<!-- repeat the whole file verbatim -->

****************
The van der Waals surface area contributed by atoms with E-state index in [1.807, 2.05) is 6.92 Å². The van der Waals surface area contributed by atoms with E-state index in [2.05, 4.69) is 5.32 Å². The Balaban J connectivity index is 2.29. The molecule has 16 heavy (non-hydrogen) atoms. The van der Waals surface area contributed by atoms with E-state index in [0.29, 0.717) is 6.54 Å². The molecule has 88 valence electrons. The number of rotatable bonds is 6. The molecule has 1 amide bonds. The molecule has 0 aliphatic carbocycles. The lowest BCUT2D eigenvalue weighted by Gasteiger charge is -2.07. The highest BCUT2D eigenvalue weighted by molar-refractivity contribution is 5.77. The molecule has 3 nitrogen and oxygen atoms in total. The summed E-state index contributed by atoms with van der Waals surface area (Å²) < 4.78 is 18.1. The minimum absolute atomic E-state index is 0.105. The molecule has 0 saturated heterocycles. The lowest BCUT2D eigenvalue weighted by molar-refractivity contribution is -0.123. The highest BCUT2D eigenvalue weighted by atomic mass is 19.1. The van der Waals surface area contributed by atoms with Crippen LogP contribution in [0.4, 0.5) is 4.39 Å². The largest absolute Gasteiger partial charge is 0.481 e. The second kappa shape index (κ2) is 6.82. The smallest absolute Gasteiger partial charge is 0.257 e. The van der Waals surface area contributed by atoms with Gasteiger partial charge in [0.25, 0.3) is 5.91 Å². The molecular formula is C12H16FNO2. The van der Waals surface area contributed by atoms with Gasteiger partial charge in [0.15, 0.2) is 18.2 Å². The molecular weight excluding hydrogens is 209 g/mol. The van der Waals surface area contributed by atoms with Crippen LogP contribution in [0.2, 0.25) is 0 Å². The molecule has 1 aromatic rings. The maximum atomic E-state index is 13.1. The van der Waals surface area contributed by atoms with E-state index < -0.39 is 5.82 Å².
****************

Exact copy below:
The van der Waals surface area contributed by atoms with E-state index in [1.807, 2.05) is 6.92 Å². The van der Waals surface area contributed by atoms with E-state index in [2.05, 4.69) is 5.32 Å². The Balaban J connectivity index is 2.29. The molecule has 16 heavy (non-hydrogen) atoms. The van der Waals surface area contributed by atoms with E-state index in [0.29, 0.717) is 6.54 Å². The molecule has 88 valence electrons. The number of rotatable bonds is 6. The molecule has 1 amide bonds. The molecule has 0 aliphatic carbocycles. The lowest BCUT2D eigenvalue weighted by Gasteiger charge is -2.07. The highest BCUT2D eigenvalue weighted by molar-refractivity contribution is 5.77. The molecule has 3 nitrogen and oxygen atoms in total. The summed E-state index contributed by atoms with van der Waals surface area (Å²) < 4.78 is 18.1. The minimum absolute atomic E-state index is 0.105. The molecule has 0 saturated heterocycles. The lowest BCUT2D eigenvalue weighted by molar-refractivity contribution is -0.123. The highest BCUT2D eigenvalue weighted by atomic mass is 19.1. The van der Waals surface area contributed by atoms with Crippen LogP contribution in [0.4, 0.5) is 4.39 Å². The largest absolute Gasteiger partial charge is 0.481 e. The second kappa shape index (κ2) is 6.82. The smallest absolute Gasteiger partial charge is 0.257 e. The van der Waals surface area contributed by atoms with Gasteiger partial charge in [0.25, 0.3) is 5.91 Å². The molecular formula is C12H16FNO2. The van der Waals surface area contributed by atoms with Gasteiger partial charge in [0.15, 0.2) is 18.2 Å². The molecular weight excluding hydrogens is 209 g/mol. The van der Waals surface area contributed by atoms with Crippen LogP contribution in [0.2, 0.25) is 0 Å². The molecule has 1 aromatic rings. The maximum atomic E-state index is 13.1. The van der Waals surface area contributed by atoms with E-state index < -0.39 is 5.82 Å².